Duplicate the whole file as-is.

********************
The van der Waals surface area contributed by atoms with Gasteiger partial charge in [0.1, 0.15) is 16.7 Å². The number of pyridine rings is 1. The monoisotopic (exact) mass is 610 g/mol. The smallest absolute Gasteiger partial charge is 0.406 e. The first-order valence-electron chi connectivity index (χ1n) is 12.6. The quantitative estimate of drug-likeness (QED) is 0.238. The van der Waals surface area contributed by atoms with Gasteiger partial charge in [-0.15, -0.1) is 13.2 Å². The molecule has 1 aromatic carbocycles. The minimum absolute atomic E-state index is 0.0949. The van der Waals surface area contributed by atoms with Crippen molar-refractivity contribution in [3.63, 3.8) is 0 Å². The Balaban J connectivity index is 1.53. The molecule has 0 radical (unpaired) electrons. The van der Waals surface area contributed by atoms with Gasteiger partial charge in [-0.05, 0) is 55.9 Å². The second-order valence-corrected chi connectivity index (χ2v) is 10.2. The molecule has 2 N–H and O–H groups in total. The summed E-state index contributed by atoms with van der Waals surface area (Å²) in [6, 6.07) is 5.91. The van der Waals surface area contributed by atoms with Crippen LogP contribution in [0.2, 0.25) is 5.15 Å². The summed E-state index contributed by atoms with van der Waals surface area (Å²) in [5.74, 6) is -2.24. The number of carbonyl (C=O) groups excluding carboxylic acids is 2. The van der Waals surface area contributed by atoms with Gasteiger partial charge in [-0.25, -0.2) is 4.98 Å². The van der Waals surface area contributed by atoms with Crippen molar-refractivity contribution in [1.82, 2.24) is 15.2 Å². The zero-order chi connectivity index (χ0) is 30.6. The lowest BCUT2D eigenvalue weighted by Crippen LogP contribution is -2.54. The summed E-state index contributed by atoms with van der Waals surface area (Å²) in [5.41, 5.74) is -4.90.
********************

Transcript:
The van der Waals surface area contributed by atoms with Gasteiger partial charge in [0.1, 0.15) is 16.7 Å². The number of pyridine rings is 1. The monoisotopic (exact) mass is 610 g/mol. The smallest absolute Gasteiger partial charge is 0.406 e. The first-order valence-electron chi connectivity index (χ1n) is 12.6. The quantitative estimate of drug-likeness (QED) is 0.238. The van der Waals surface area contributed by atoms with Gasteiger partial charge in [-0.15, -0.1) is 13.2 Å². The molecule has 1 aromatic carbocycles. The minimum absolute atomic E-state index is 0.0949. The van der Waals surface area contributed by atoms with Crippen molar-refractivity contribution in [3.63, 3.8) is 0 Å². The Balaban J connectivity index is 1.53. The molecule has 0 radical (unpaired) electrons. The van der Waals surface area contributed by atoms with Gasteiger partial charge in [-0.05, 0) is 55.9 Å². The second-order valence-corrected chi connectivity index (χ2v) is 10.2. The molecule has 2 N–H and O–H groups in total. The summed E-state index contributed by atoms with van der Waals surface area (Å²) in [6, 6.07) is 5.91. The van der Waals surface area contributed by atoms with Crippen LogP contribution in [0.2, 0.25) is 5.15 Å². The summed E-state index contributed by atoms with van der Waals surface area (Å²) in [5.74, 6) is -2.24. The number of carbonyl (C=O) groups excluding carboxylic acids is 2. The van der Waals surface area contributed by atoms with Gasteiger partial charge in [-0.25, -0.2) is 4.98 Å². The van der Waals surface area contributed by atoms with Crippen molar-refractivity contribution in [1.82, 2.24) is 15.2 Å². The zero-order chi connectivity index (χ0) is 30.6. The lowest BCUT2D eigenvalue weighted by Crippen LogP contribution is -2.54. The summed E-state index contributed by atoms with van der Waals surface area (Å²) in [5.41, 5.74) is -4.90.